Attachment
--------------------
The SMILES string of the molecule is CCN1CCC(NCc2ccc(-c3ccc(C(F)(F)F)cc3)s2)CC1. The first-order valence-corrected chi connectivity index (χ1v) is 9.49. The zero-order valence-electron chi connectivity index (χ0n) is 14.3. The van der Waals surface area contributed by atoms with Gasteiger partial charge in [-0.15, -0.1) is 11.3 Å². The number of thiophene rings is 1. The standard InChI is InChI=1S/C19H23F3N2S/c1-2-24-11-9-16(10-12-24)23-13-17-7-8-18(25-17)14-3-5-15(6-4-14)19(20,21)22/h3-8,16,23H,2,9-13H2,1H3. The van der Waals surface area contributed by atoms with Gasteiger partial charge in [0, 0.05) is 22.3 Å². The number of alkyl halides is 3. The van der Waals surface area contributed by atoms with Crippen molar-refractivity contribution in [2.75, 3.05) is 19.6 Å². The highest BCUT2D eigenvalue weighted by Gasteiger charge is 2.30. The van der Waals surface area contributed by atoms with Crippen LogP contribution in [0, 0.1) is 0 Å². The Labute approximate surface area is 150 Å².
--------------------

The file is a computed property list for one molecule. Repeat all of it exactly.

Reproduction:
The SMILES string of the molecule is CCN1CCC(NCc2ccc(-c3ccc(C(F)(F)F)cc3)s2)CC1. The first-order valence-corrected chi connectivity index (χ1v) is 9.49. The zero-order valence-electron chi connectivity index (χ0n) is 14.3. The van der Waals surface area contributed by atoms with Gasteiger partial charge in [-0.15, -0.1) is 11.3 Å². The number of thiophene rings is 1. The standard InChI is InChI=1S/C19H23F3N2S/c1-2-24-11-9-16(10-12-24)23-13-17-7-8-18(25-17)14-3-5-15(6-4-14)19(20,21)22/h3-8,16,23H,2,9-13H2,1H3. The van der Waals surface area contributed by atoms with Gasteiger partial charge in [0, 0.05) is 22.3 Å². The number of alkyl halides is 3. The van der Waals surface area contributed by atoms with Crippen molar-refractivity contribution in [2.75, 3.05) is 19.6 Å². The highest BCUT2D eigenvalue weighted by Gasteiger charge is 2.30. The van der Waals surface area contributed by atoms with Crippen LogP contribution in [0, 0.1) is 0 Å². The Labute approximate surface area is 150 Å².